A report by Daphne Ewing-Chow for Forbes.
According to the FAO, between 2005 and 2017, the proportion of undernourished persons in the Caribbean region declined from 23.3% to 16.5%. Given this success in meeting global hunger targets and based on projections for lower food prices and rising incomes, the United States Department of Agriculture has predicted that food security in the Caribbean will improve over the next decade.
Although heartening, these numbers mask a case of extreme vulnerability, both from the perspective of public health and the economy. For example, while it is extremely promising that countries like Barbados have a rate of undernourishment of less than 5% (FAO), it must also be noted that Barbados has the highest prevalence of diabetes in the Americas, and double the world’s affliction rate.
This is the other side of malnutrition and the main reason why source and quality of nourishment are critical to any discourse surrounding food security.
Here are five things you should know:
1. Most Caribbean countries are Net Food Importing Developing Countries—that is, imports are the dominant source of food energy.
The combined food import bill for the 14 CARICOM (Caribbean Community) member countries increased from $2.08 billion in 2000 to $4.75 billion in 2018, pre-imposition of duties, levies, and taxes. If current trends continue, this is expected to increase to $8-10 billion by 2020. These figures represent more than 60% of total food consumption for almost all CARICOM members, with half of them importing more than 80% of the food they consume. Belize, Guyana, and Haiti are the only CARICOM nations that produce more than 50% of their consumption (FAO).
2. In many areas, national food production has declined (most notably in fruits and vegetables) and has been replaced with imports.
In Trinidad and Tobago, for example, National Flour Mills (NFM) figures indicate a significant decline in rice production over the past 27 years, from 21,200 tons to 585 tons in 2019— despite the fact that the local demand for the staple is 34,000 tonnes annually. In the context of Jamaica, domestic consumption of onions is currently 10 million kilograms per annum, of which imports account for more than 85% (Source: Caribbean Broilers). Remediation of these trends will require a shift in agricultural priorities, as well as a strategic approach to replace imports with local commodities. There is an opportunity for specific crops, such as cassava, for example, to be used for import substitution. According to the FAO, cassava has the potential to replace 400,000 metric tonnes of wheat flour in the Caribbean and if used for food, flour, feed and beer, it could help reduce the region’s food import bill by 5%.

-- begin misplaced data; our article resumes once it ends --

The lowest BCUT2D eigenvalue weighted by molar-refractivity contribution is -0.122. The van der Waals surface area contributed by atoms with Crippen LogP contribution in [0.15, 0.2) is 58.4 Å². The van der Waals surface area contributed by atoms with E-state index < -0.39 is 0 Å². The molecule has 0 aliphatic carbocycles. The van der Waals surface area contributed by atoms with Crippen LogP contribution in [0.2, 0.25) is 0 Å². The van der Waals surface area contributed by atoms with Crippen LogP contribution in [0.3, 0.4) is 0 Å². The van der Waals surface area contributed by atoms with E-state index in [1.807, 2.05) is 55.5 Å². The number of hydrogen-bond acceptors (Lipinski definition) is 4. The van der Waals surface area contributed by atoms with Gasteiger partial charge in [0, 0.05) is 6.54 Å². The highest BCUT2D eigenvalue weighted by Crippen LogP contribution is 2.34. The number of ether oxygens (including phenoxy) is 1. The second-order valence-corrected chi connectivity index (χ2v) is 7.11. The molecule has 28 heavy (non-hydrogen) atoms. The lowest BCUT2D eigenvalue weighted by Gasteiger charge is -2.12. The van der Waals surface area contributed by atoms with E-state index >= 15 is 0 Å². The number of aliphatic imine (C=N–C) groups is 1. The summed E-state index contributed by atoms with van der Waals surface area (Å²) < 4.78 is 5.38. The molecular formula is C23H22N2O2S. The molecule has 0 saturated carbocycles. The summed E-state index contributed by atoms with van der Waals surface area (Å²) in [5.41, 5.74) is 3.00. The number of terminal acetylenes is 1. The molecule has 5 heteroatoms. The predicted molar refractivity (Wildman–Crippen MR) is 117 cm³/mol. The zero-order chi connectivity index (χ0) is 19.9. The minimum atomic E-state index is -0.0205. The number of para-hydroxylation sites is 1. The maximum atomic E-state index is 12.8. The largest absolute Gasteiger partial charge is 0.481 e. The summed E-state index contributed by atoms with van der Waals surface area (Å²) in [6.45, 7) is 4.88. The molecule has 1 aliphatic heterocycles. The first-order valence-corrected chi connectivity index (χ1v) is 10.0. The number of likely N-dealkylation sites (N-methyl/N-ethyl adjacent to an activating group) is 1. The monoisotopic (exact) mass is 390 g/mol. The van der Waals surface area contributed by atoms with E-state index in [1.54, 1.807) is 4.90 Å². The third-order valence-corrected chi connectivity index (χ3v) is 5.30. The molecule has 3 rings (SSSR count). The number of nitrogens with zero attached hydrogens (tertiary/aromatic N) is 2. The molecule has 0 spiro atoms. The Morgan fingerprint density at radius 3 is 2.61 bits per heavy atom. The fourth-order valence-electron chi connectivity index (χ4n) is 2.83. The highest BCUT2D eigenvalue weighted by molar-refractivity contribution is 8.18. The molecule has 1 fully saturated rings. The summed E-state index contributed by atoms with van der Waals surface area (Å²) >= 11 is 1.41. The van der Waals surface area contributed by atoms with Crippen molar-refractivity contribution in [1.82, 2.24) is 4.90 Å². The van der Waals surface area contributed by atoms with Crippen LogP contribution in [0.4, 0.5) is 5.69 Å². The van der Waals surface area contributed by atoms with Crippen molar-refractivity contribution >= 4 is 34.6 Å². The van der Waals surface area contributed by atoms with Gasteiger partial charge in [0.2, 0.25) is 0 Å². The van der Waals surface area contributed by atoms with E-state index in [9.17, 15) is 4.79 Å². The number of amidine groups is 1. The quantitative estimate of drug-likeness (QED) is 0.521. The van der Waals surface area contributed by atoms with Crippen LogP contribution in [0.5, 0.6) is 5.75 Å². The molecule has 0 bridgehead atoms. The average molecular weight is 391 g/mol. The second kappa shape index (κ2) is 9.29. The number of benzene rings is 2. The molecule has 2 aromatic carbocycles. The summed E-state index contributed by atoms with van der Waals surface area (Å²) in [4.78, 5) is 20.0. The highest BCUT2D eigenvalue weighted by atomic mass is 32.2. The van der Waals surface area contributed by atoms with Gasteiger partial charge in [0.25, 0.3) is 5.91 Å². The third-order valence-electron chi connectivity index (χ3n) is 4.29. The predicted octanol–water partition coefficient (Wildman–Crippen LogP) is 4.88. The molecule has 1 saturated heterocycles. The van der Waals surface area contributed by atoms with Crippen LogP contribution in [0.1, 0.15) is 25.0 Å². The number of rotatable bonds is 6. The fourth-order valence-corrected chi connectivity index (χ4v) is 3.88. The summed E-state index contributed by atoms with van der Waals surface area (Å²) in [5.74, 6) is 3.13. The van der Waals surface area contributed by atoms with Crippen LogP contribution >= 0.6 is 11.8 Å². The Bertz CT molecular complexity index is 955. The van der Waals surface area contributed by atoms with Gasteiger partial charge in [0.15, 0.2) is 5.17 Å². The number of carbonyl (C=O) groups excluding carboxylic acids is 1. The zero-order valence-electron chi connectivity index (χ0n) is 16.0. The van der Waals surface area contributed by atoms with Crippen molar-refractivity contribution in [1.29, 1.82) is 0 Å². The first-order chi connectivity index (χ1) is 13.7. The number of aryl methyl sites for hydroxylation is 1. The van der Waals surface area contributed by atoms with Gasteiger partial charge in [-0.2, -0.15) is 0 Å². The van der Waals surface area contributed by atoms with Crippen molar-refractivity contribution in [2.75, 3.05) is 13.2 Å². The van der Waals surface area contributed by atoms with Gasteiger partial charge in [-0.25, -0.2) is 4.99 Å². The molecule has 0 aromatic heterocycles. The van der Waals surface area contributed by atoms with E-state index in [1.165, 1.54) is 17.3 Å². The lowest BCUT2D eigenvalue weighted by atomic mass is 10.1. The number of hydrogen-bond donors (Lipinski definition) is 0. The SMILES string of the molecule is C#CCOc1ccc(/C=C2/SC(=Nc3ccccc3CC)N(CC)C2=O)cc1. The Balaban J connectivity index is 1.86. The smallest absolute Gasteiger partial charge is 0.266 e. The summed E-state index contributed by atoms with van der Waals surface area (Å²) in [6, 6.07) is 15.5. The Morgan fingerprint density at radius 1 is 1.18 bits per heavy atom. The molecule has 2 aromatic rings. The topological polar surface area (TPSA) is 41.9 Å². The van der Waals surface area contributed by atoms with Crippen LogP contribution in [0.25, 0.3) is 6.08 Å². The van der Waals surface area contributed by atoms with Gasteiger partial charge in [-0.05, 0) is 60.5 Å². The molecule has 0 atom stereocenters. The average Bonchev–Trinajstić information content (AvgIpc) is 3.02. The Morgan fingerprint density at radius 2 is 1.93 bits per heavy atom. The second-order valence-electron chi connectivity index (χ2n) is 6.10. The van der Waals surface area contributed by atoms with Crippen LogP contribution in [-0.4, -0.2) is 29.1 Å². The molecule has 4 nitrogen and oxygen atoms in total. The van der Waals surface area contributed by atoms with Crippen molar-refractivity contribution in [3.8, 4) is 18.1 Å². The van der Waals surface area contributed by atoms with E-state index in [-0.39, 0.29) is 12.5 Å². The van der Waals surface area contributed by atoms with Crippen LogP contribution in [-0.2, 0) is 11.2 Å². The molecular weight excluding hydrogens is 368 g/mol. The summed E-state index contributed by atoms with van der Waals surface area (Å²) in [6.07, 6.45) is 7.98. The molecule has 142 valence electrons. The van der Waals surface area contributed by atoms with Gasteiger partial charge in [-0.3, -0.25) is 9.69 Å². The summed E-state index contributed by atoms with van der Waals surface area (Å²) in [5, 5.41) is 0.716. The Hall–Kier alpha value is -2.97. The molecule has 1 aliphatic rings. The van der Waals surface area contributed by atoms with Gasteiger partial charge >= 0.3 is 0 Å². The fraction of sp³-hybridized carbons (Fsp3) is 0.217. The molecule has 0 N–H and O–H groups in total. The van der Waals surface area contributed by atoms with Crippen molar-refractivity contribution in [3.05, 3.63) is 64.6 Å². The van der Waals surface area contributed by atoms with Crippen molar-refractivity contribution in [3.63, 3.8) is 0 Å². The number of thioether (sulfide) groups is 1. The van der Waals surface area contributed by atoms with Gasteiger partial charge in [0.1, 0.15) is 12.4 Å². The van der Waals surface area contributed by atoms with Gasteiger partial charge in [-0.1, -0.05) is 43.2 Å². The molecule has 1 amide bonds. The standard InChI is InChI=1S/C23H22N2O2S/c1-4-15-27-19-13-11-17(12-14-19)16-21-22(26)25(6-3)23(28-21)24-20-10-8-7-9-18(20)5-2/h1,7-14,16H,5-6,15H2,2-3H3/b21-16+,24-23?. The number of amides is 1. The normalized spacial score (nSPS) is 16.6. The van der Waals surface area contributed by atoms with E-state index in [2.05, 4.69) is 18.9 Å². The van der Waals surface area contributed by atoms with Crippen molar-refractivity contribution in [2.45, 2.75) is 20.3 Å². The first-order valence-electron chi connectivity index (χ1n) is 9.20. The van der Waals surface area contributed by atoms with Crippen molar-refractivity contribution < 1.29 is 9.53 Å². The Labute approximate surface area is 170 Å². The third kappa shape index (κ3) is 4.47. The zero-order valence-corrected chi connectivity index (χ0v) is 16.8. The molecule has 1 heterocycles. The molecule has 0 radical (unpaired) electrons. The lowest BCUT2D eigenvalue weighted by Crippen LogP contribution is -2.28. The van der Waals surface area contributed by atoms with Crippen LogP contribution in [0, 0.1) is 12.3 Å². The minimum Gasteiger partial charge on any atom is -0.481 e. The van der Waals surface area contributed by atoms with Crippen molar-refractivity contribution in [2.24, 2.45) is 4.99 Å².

3. Lack of local production means that Caribbean people tend to eat more highly processed foods that have a long shelf life.
Imported foods tend to be lower in nutrients and higher in calories, fats, sweeteners and sodium. According to the FAO, processed foods, grains and livestock products are among the top five food import categories in the region. These poor food choices are correlated with the Caribbean having the highest obesity rates in the Americas, with non-communicable diseases accounting for 3 out of 4 deaths.
4. Lack of local production is bad for local economies.
Agriculture’s contribution to GDP has declined steadily over the years with less than a 2% contribution for Barbados, St. Kitts and Nevis and St. Lucia and less than 1% for Trinidad and Tobago. A high import bill exposes the region to global food price shocks— it has been estimated that with high import prices, many families are spending as much as 75% of their income on food. According to the FAO, ‘A continuation of the current CARICOM food import bill trends can only lead to further nutritional and economic impoverishment for the people of the Region for generations to come.’
5. Climate change makes it more difficult to produce locally.
According to the FAO, crop yield declines of 10-25% may be prevalent by 2050 because of climate change. Extreme heat, droughts, floods, salt water encroachment due to rising sea levels and storms harm agricultural productivity and cause food price hikes and income losses. In Grenada, post-Hurricane Ivan, Grenada’s surplus of $17 million turned into a deficit of $54 million. The total damage and loss to the agriculture sector experienced by Dominica and Antigua and Barbuda after the 2017 hurricane season was $212 million and $0.5 million, respectively. There is an urgent need for the region to implement climate-sensitive agriculture in order to minimize the risks associated with climate change.